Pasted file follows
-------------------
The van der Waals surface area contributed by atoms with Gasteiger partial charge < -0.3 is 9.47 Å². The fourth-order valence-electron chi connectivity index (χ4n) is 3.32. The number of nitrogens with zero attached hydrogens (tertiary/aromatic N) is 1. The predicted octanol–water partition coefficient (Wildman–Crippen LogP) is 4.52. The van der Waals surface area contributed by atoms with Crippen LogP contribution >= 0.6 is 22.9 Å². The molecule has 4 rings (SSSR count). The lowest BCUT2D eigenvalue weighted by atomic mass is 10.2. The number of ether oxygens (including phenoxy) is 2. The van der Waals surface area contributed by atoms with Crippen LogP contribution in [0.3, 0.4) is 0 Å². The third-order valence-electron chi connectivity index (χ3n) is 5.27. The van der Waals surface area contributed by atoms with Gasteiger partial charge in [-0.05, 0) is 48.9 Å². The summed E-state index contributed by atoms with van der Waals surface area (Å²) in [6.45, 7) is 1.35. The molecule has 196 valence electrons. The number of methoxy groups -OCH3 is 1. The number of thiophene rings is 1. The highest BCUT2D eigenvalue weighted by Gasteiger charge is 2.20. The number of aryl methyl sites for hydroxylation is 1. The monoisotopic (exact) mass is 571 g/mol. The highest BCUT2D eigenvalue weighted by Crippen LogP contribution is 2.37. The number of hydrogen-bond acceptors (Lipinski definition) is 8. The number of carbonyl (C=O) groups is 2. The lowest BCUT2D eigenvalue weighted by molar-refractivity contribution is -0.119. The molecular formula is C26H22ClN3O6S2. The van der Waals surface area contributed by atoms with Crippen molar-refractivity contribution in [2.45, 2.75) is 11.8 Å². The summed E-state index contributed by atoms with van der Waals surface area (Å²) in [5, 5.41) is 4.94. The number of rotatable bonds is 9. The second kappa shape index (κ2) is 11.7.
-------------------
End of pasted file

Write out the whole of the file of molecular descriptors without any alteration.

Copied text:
The van der Waals surface area contributed by atoms with Gasteiger partial charge < -0.3 is 9.47 Å². The fourth-order valence-electron chi connectivity index (χ4n) is 3.32. The number of nitrogens with zero attached hydrogens (tertiary/aromatic N) is 1. The predicted octanol–water partition coefficient (Wildman–Crippen LogP) is 4.52. The van der Waals surface area contributed by atoms with Crippen LogP contribution >= 0.6 is 22.9 Å². The molecule has 4 rings (SSSR count). The lowest BCUT2D eigenvalue weighted by atomic mass is 10.2. The number of ether oxygens (including phenoxy) is 2. The van der Waals surface area contributed by atoms with Crippen LogP contribution in [0.3, 0.4) is 0 Å². The third-order valence-electron chi connectivity index (χ3n) is 5.27. The van der Waals surface area contributed by atoms with Gasteiger partial charge in [-0.05, 0) is 48.9 Å². The summed E-state index contributed by atoms with van der Waals surface area (Å²) in [6.45, 7) is 1.35. The molecule has 196 valence electrons. The number of methoxy groups -OCH3 is 1. The number of thiophene rings is 1. The highest BCUT2D eigenvalue weighted by Gasteiger charge is 2.20. The number of aryl methyl sites for hydroxylation is 1. The monoisotopic (exact) mass is 571 g/mol. The highest BCUT2D eigenvalue weighted by Crippen LogP contribution is 2.37. The number of hydrogen-bond acceptors (Lipinski definition) is 8. The number of carbonyl (C=O) groups is 2. The lowest BCUT2D eigenvalue weighted by molar-refractivity contribution is -0.119. The molecular formula is C26H22ClN3O6S2. The van der Waals surface area contributed by atoms with Crippen molar-refractivity contribution in [2.45, 2.75) is 11.8 Å². The summed E-state index contributed by atoms with van der Waals surface area (Å²) in [5, 5.41) is 4.94. The number of rotatable bonds is 9. The second kappa shape index (κ2) is 11.7.